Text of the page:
Welcome to the land of cured meats, parmesan cheese, Lambrusco wine, balsamic vinegar and Ferrari! I recently returned from a tradeshow in Emilia Romagna, the Italian region that excels in producing these top quality goods and more. While I have been to Rome, Venice, Tuscany, and the Amalfi Coast, I can say that Emilia Romagna offers a unique experience, which I encourage you to take advantage of through one of our wonderful Emilia Romagna cooking vacations or one-day cooking classes. In this region you are able to avoid the tourist crowds, truly enjoy the locals, and taste only the best traditional foods that it has to offer.
From arcade-covered sidewalks lining the streets of Bologna and Modena to the charming main shopping streets of Parma and Ravenna, to the fun Ferrari Museum, the region offers an intimate and relaxing atmosphere to visitors. In regard to their food, my favorites of the trip were the balsamic vinegar tasting and a visit to Antica Corte Pallavicina, one of our cooking vacation locations that is known around the world for its expertise in traditionally cured meats.
Since I am used to cooking with and tasting typical balsamic vinegar found in U.S. grocery stores, I had no idea balsamic vinegar from Modena could be so complex and absolutely delicious—especially when sampled by itself. We visited a family that has been producing balsamic vinegar for generations. Kept in their shed and the third floor of their house are barrels and barrels filled with aging balsamic vinegar waiting for its time to get bottled. With a small spoon we were offered tastings of different balsamic vinegars that varied from 12 to 25 years old, and that were stored in various types of barrels, such as juniper wood, cherry wood, and mixed woods. It was an extremely memorable tasting experience for me.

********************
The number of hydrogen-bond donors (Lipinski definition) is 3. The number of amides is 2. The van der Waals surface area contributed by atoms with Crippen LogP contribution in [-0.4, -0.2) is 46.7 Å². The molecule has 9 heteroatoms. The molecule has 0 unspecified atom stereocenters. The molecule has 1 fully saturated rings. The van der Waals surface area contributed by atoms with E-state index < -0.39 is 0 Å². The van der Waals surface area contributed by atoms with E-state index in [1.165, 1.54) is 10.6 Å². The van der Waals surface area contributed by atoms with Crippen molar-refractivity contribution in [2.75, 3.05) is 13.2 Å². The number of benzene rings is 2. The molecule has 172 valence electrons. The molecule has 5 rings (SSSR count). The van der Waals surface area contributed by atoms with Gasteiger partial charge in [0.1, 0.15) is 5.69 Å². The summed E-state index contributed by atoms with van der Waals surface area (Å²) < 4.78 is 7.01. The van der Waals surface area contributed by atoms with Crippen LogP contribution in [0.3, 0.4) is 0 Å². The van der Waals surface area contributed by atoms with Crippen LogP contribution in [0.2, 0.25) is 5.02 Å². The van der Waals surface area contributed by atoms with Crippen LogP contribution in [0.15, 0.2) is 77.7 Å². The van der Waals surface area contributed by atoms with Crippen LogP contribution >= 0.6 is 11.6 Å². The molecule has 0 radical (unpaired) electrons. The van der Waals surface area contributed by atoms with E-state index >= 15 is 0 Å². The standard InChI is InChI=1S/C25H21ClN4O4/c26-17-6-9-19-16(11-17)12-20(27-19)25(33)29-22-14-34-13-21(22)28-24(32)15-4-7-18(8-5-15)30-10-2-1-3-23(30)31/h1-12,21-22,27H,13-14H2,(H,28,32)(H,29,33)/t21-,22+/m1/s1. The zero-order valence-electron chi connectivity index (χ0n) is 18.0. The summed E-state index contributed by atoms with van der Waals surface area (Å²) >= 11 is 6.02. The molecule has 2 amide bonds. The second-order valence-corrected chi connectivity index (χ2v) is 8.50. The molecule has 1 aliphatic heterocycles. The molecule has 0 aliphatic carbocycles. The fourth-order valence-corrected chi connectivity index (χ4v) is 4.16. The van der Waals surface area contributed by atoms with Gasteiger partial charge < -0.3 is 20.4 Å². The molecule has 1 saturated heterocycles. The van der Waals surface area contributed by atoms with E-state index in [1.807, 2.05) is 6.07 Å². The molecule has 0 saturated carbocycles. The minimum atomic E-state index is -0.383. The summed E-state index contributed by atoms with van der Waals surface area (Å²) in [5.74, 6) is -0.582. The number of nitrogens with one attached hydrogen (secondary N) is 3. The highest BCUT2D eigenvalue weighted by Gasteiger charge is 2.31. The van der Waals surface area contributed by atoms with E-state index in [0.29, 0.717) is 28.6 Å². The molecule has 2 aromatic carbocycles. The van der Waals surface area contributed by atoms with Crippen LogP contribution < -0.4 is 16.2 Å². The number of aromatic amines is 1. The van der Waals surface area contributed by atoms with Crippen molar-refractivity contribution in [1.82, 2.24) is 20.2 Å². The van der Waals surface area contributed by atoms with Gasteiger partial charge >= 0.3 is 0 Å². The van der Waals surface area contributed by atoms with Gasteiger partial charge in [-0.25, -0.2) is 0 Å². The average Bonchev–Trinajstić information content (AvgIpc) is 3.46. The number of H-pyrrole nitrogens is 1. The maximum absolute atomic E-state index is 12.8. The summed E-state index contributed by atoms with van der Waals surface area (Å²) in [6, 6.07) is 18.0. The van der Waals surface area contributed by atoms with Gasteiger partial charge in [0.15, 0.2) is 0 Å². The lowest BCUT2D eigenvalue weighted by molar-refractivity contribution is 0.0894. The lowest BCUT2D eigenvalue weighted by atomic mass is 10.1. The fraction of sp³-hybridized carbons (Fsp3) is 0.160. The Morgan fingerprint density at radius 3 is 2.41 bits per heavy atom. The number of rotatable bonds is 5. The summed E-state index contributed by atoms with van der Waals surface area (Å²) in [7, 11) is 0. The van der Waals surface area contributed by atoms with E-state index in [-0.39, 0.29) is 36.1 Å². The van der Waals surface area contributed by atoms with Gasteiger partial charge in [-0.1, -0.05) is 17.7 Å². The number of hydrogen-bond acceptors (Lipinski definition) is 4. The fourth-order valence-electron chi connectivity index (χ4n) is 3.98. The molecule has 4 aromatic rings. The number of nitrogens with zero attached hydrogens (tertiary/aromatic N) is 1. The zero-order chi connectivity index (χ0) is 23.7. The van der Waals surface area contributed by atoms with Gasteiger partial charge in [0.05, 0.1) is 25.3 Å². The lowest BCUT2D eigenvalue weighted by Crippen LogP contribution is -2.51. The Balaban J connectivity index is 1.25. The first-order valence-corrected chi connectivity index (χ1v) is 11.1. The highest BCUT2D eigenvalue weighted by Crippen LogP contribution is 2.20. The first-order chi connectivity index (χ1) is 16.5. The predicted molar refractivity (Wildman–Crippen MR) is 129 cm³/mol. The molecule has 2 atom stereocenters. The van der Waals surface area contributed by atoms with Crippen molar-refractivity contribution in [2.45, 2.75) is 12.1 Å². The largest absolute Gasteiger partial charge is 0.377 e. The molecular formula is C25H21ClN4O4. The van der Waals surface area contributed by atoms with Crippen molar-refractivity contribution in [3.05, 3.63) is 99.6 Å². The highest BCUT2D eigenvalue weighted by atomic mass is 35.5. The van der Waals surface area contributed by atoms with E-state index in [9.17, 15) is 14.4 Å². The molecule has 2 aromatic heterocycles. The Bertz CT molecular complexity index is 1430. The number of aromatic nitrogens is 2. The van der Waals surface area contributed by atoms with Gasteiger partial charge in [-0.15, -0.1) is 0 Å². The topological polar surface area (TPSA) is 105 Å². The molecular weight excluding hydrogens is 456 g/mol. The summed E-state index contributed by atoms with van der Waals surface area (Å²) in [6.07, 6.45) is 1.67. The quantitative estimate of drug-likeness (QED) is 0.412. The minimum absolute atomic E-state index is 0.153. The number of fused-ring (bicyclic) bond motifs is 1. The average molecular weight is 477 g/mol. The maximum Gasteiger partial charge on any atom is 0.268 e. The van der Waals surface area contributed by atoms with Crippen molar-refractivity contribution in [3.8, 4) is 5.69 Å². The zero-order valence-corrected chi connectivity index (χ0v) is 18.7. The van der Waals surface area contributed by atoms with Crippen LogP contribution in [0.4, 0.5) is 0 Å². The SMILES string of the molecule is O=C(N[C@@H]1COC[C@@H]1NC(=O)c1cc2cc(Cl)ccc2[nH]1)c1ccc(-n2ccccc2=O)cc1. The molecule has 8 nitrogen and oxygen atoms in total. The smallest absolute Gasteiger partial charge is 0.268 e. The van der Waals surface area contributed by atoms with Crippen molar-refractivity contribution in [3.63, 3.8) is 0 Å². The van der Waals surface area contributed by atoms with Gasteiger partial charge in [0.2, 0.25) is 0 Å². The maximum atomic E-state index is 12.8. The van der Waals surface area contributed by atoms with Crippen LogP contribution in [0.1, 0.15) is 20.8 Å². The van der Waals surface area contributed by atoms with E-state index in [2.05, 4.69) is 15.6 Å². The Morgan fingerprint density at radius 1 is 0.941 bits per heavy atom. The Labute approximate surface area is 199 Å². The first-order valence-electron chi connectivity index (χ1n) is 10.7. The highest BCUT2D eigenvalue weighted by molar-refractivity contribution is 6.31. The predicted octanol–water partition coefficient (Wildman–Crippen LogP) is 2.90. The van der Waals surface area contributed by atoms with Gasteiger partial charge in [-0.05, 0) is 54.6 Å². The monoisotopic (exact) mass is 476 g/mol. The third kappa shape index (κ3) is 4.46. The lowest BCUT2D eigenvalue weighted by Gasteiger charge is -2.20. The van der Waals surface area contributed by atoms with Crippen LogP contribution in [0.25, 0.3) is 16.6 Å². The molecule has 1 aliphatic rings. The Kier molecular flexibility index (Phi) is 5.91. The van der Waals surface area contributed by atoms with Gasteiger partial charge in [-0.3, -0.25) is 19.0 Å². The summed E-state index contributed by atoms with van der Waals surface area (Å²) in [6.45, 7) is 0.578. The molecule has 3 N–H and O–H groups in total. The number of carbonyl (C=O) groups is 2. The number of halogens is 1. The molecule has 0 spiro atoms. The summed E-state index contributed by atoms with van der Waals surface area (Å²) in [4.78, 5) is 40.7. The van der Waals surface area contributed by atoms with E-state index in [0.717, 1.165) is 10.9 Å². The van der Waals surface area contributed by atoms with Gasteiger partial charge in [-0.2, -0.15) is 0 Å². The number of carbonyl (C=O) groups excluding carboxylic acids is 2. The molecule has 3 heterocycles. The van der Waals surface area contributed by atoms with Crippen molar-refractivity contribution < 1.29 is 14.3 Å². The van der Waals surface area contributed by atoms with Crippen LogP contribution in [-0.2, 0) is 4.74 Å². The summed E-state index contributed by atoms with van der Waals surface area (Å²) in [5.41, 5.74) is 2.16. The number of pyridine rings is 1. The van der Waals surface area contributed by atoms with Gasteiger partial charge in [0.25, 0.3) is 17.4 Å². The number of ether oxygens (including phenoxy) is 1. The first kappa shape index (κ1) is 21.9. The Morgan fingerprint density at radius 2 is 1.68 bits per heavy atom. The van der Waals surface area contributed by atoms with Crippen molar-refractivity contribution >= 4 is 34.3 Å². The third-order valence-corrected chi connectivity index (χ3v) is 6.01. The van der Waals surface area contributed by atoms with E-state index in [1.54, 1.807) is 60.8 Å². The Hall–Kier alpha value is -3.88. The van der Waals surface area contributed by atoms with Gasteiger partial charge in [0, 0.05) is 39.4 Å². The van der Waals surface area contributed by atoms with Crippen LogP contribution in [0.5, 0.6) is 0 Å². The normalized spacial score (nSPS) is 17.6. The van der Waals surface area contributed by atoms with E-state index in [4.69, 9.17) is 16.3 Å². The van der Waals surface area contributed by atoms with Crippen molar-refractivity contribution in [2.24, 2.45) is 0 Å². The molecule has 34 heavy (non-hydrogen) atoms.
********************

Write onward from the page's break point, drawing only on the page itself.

Next was Antica Corte Pallavicina, a cured meat producer with two restaurants and an extensive free-range farm. It is also home to our cooking vacation, Flavors of the Real Italian Countryside. We began our tour with a viewing of their ducks, turkeys and guinea fowls running freely around the barn just near their vineyard. We then took a quick peek at their famed black pigs before seeing the culatello cellar where they hang the meat to dry for 18 to 36 months. We received a full tour of the property followed by a tasting of the culatello and Lambrusco wine before heading to one of their restaurants for dinner. It was absolutely delicious and wonderful to see master producers who follow traditional Slow Food practices for top quality results in a beautiful, intimate setting.
By Cory Smith
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